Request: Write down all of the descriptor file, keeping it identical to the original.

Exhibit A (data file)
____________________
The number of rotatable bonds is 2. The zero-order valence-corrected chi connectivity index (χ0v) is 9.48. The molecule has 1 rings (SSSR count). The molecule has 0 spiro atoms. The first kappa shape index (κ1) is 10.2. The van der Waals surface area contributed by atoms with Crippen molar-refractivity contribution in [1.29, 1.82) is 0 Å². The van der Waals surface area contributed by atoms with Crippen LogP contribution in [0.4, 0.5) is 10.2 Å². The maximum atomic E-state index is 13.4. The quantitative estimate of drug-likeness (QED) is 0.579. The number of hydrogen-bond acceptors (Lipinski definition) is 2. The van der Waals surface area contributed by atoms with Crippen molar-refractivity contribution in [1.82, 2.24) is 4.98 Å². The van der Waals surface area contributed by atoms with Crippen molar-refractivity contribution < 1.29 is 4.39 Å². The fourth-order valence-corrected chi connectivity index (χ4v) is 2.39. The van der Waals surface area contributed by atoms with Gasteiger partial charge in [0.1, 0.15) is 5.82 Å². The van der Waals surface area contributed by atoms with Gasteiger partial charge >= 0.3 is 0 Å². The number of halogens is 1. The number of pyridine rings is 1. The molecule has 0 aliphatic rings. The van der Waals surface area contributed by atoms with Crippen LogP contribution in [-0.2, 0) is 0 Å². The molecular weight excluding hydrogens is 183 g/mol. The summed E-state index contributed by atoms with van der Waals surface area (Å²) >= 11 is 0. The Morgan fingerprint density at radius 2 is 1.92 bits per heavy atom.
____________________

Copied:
The number of rotatable bonds is 2. The zero-order valence-corrected chi connectivity index (χ0v) is 9.48. The molecule has 1 rings (SSSR count). The molecule has 0 spiro atoms. The first kappa shape index (κ1) is 10.2. The van der Waals surface area contributed by atoms with Crippen molar-refractivity contribution in [1.29, 1.82) is 0 Å². The van der Waals surface area contributed by atoms with Crippen LogP contribution in [0.4, 0.5) is 10.2 Å². The maximum atomic E-state index is 13.4. The quantitative estimate of drug-likeness (QED) is 0.579. The number of hydrogen-bond acceptors (Lipinski definition) is 2. The van der Waals surface area contributed by atoms with Crippen molar-refractivity contribution in [1.82, 2.24) is 4.98 Å². The van der Waals surface area contributed by atoms with Crippen molar-refractivity contribution < 1.29 is 4.39 Å². The fourth-order valence-corrected chi connectivity index (χ4v) is 2.39. The van der Waals surface area contributed by atoms with Gasteiger partial charge in [0.1, 0.15) is 5.82 Å². The van der Waals surface area contributed by atoms with Gasteiger partial charge >= 0.3 is 0 Å². The number of halogens is 1. The number of pyridine rings is 1. The molecule has 0 aliphatic rings. The van der Waals surface area contributed by atoms with Crippen LogP contribution in [-0.2, 0) is 0 Å². The molecular weight excluding hydrogens is 183 g/mol. The summed E-state index contributed by atoms with van der Waals surface area (Å²) >= 11 is 0. The Morgan fingerprint density at radius 2 is 1.92 bits per heavy atom.